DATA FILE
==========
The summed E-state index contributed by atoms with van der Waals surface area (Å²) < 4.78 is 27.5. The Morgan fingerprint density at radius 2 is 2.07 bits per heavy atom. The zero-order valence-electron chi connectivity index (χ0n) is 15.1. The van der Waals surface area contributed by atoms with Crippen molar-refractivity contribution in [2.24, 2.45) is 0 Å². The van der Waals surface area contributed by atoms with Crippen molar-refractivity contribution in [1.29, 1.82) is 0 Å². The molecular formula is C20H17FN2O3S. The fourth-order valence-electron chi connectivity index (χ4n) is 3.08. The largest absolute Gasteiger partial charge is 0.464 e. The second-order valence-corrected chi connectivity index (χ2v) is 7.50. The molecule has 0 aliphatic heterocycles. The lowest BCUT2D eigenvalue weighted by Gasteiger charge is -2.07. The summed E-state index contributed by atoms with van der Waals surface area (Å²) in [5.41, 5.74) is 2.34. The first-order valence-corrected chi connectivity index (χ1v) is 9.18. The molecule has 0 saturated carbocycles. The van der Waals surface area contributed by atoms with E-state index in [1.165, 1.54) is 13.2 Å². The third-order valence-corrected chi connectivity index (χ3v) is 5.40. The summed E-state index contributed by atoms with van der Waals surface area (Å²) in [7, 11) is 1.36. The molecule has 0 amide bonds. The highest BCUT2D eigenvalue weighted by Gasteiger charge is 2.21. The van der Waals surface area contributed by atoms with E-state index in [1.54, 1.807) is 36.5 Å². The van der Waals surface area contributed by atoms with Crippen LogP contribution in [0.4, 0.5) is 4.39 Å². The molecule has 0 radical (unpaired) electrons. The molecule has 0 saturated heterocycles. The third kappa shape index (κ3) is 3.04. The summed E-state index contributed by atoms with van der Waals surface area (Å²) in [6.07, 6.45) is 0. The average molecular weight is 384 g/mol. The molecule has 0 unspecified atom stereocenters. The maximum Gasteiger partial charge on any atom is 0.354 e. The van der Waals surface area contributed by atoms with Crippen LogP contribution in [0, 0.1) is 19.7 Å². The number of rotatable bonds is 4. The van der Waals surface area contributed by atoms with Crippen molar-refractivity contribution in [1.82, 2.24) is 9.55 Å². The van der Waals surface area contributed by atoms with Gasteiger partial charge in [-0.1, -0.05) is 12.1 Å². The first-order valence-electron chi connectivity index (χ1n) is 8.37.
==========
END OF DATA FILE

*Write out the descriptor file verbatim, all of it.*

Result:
The summed E-state index contributed by atoms with van der Waals surface area (Å²) < 4.78 is 27.5. The Morgan fingerprint density at radius 2 is 2.07 bits per heavy atom. The zero-order valence-electron chi connectivity index (χ0n) is 15.1. The van der Waals surface area contributed by atoms with Crippen molar-refractivity contribution in [2.24, 2.45) is 0 Å². The van der Waals surface area contributed by atoms with Crippen molar-refractivity contribution in [1.29, 1.82) is 0 Å². The molecular formula is C20H17FN2O3S. The fourth-order valence-electron chi connectivity index (χ4n) is 3.08. The largest absolute Gasteiger partial charge is 0.464 e. The second-order valence-corrected chi connectivity index (χ2v) is 7.50. The molecule has 0 aliphatic heterocycles. The lowest BCUT2D eigenvalue weighted by Gasteiger charge is -2.07. The summed E-state index contributed by atoms with van der Waals surface area (Å²) in [5.41, 5.74) is 2.34. The first-order valence-corrected chi connectivity index (χ1v) is 9.18. The molecule has 0 saturated carbocycles. The van der Waals surface area contributed by atoms with E-state index in [1.165, 1.54) is 13.2 Å². The third-order valence-corrected chi connectivity index (χ3v) is 5.40. The summed E-state index contributed by atoms with van der Waals surface area (Å²) in [7, 11) is 1.36. The molecule has 0 amide bonds. The highest BCUT2D eigenvalue weighted by Gasteiger charge is 2.21. The van der Waals surface area contributed by atoms with E-state index in [1.54, 1.807) is 36.5 Å². The van der Waals surface area contributed by atoms with Crippen LogP contribution in [0.4, 0.5) is 4.39 Å². The molecule has 0 radical (unpaired) electrons. The molecule has 0 saturated heterocycles. The third kappa shape index (κ3) is 3.04. The summed E-state index contributed by atoms with van der Waals surface area (Å²) in [6.07, 6.45) is 0. The average molecular weight is 384 g/mol. The molecule has 0 unspecified atom stereocenters. The maximum Gasteiger partial charge on any atom is 0.354 e. The van der Waals surface area contributed by atoms with Crippen LogP contribution in [0, 0.1) is 19.7 Å². The number of rotatable bonds is 4. The van der Waals surface area contributed by atoms with Crippen molar-refractivity contribution in [1.82, 2.24) is 9.55 Å². The van der Waals surface area contributed by atoms with Gasteiger partial charge in [-0.1, -0.05) is 12.1 Å². The first-order valence-electron chi connectivity index (χ1n) is 8.37.